One of the most common houseplants around the world, the Peace Lily is part of the Spathiphyllum genus. It’s known for rich symbolism, and both its dark green foliage and bright white flowers with a unique appearance. While the Peace Lily plant generally requires less care than other houseplants, it’ll still need attention eventually to keep growing its best. This guide will take you through everything you need to know about when and how to prune peace lily plants at home.
- Pruning Peace Lily Plants – The Essentials
- The Role of Pruning in General Plant Care
- Growth Expectations – How Fast, Tall, and Expansive Do Peace Lily Plants Grow Indoors?
- What’s the Best Time of Year to Prune a Peace Lily Plant?
- What Are the Essential Tools for Pruning Peace Lily Plants?
- How to Prune Peace Lily Plants
- How Do You Shape Peace Lily Plants?
- Caring for Your Post-Pruned Peace Lily Plant
- Pruning Peace Lily Plants – The Final Word
Pruning Peace Lily Plants – The Essentials
Prune Peace Lily plants any time they develop dead, damaged, or dried-up leaves. Give them a pruning for shaping as necessary, but only once or twice a year during the active growing season. Allow a period of at least 4 weeks post-pruning before recommencing any feeding or fertilizing.
The Role of Pruning in General Plant Care
Pruning is the official term for cutting or removing plant material. It’s required for many trees and shrubs used in landscaping, but it’s also beneficial for most popular houseplants. This includes the Peace Lily.
It’s a good idea to prune houseplants to remove any yellowing, brown, drooping, damaged, or dried-out leaves. This prevents the spread of disease throughout the plant. Trimming is also needed to keep many plants’ natural or preferred shape, including houseplants and fruit trees. In some cases, pruning is used to control pest damage or prevent infestations as well.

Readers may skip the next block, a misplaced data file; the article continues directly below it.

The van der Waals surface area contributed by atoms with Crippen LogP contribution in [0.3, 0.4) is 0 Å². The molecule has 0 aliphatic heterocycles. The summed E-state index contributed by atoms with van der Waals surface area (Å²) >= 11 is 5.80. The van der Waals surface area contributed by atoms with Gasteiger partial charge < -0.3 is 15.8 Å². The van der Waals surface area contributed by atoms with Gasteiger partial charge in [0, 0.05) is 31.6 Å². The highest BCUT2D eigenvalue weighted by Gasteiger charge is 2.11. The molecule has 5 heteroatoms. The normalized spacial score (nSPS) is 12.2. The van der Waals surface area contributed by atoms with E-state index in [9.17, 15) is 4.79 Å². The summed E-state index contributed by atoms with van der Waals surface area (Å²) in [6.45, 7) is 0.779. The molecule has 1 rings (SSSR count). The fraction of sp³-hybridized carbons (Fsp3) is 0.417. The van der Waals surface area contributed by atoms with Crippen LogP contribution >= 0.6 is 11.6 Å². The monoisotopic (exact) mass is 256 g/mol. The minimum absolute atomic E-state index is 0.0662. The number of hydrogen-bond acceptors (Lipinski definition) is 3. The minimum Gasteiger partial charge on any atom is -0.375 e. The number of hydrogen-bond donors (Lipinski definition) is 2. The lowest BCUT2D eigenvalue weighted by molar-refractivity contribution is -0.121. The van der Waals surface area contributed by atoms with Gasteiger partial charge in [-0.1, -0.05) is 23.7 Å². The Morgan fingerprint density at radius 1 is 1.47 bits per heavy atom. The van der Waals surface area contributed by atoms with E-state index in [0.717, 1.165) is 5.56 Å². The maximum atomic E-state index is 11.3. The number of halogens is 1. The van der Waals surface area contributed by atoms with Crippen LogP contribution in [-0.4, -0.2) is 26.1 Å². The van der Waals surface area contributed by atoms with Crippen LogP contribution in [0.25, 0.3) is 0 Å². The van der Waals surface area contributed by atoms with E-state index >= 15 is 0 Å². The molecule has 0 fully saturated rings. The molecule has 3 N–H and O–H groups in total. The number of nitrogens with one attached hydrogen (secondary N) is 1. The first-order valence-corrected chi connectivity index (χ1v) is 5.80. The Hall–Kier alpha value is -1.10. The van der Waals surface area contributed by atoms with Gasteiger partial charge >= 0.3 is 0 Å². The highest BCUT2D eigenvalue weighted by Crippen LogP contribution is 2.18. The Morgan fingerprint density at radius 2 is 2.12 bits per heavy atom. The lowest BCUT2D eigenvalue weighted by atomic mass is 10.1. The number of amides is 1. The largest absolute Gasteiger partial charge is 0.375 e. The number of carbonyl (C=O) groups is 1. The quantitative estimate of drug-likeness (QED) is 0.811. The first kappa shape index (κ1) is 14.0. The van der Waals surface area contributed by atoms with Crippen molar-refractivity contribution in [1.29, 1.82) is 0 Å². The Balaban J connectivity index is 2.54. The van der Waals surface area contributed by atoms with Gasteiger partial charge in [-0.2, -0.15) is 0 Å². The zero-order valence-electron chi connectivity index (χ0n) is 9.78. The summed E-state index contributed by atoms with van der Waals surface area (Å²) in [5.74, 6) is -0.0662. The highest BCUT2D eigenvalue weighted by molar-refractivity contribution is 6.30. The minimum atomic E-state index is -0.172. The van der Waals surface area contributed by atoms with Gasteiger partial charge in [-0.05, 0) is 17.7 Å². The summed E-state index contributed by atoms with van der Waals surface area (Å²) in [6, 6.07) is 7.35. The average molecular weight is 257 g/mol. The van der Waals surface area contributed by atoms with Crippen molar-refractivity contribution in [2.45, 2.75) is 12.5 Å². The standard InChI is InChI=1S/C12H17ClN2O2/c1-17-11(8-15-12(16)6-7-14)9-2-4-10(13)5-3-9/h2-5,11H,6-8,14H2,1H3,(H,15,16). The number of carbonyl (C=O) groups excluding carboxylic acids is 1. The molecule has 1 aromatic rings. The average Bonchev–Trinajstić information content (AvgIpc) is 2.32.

Limiting the amount of foliage or stems a plant has controls its growth, ensuring it puts more energy into the parts of the plant you want to keep. For plants like roses, it’s a key technique for encouraging blooming and preventing too much foliage growth. Some houseplants can be encouraged to bloom through careful pruning as well. Pruning is also a technique used for gathering material for propagation in many plant species.
While pruning is primarily undertaken for cosmetic concerns, it does play an essential role in general plant care by keeping good air circulation around the plant’s interior and discouraging disease.
Growth Expectations – How Fast, Tall, and Expansive Do Peace Lily Plants Grow Indoors?
The Peace Lily is not a rapid-growing plant (even when located in an ideal position), but it still manages to reach its mature size by the third to the fifth year of growth. It can grow between six inches to one foot per year for the first three years. This is both in height and width, which the Peace Lily plant tends to gain equally.
Some species in the Spathiphyllum genus can reach four to six feet wide after nearly a decade of growth, but they’re not always available as houseplants. Most mature Peace Lily plants stop gaining height and width once they are anywhere from two to three feet tall.